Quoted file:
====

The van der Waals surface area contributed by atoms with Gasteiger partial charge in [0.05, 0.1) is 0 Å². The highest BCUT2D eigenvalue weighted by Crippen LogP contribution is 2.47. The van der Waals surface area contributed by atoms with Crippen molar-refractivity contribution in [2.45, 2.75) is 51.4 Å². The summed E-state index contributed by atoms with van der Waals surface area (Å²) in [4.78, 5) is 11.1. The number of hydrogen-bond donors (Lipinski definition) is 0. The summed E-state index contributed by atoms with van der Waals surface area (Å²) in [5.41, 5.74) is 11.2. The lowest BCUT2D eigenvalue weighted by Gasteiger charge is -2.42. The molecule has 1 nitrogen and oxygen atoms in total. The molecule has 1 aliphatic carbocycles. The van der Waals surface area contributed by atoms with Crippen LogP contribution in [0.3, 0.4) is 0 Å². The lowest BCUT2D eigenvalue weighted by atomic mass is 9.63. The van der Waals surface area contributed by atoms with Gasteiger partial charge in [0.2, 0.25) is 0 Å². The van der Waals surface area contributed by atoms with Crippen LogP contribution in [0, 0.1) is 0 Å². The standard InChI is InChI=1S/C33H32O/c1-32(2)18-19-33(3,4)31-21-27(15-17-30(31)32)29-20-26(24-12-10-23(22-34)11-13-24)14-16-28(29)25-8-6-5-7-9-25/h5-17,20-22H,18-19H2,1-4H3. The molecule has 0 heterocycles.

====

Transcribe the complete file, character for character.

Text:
The van der Waals surface area contributed by atoms with Gasteiger partial charge in [0.05, 0.1) is 0 Å². The highest BCUT2D eigenvalue weighted by Crippen LogP contribution is 2.47. The van der Waals surface area contributed by atoms with Crippen molar-refractivity contribution in [2.45, 2.75) is 51.4 Å². The summed E-state index contributed by atoms with van der Waals surface area (Å²) in [4.78, 5) is 11.1. The number of hydrogen-bond donors (Lipinski definition) is 0. The summed E-state index contributed by atoms with van der Waals surface area (Å²) in [5.41, 5.74) is 11.2. The lowest BCUT2D eigenvalue weighted by Gasteiger charge is -2.42. The molecule has 1 nitrogen and oxygen atoms in total. The molecule has 1 aliphatic carbocycles. The van der Waals surface area contributed by atoms with Crippen LogP contribution in [0.3, 0.4) is 0 Å². The lowest BCUT2D eigenvalue weighted by atomic mass is 9.63. The van der Waals surface area contributed by atoms with Gasteiger partial charge in [0.2, 0.25) is 0 Å². The van der Waals surface area contributed by atoms with Crippen LogP contribution in [0, 0.1) is 0 Å². The standard InChI is InChI=1S/C33H32O/c1-32(2)18-19-33(3,4)31-21-27(15-17-30(31)32)29-20-26(24-12-10-23(22-34)11-13-24)14-16-28(29)25-8-6-5-7-9-25/h5-17,20-22H,18-19H2,1-4H3. The molecule has 0 heterocycles.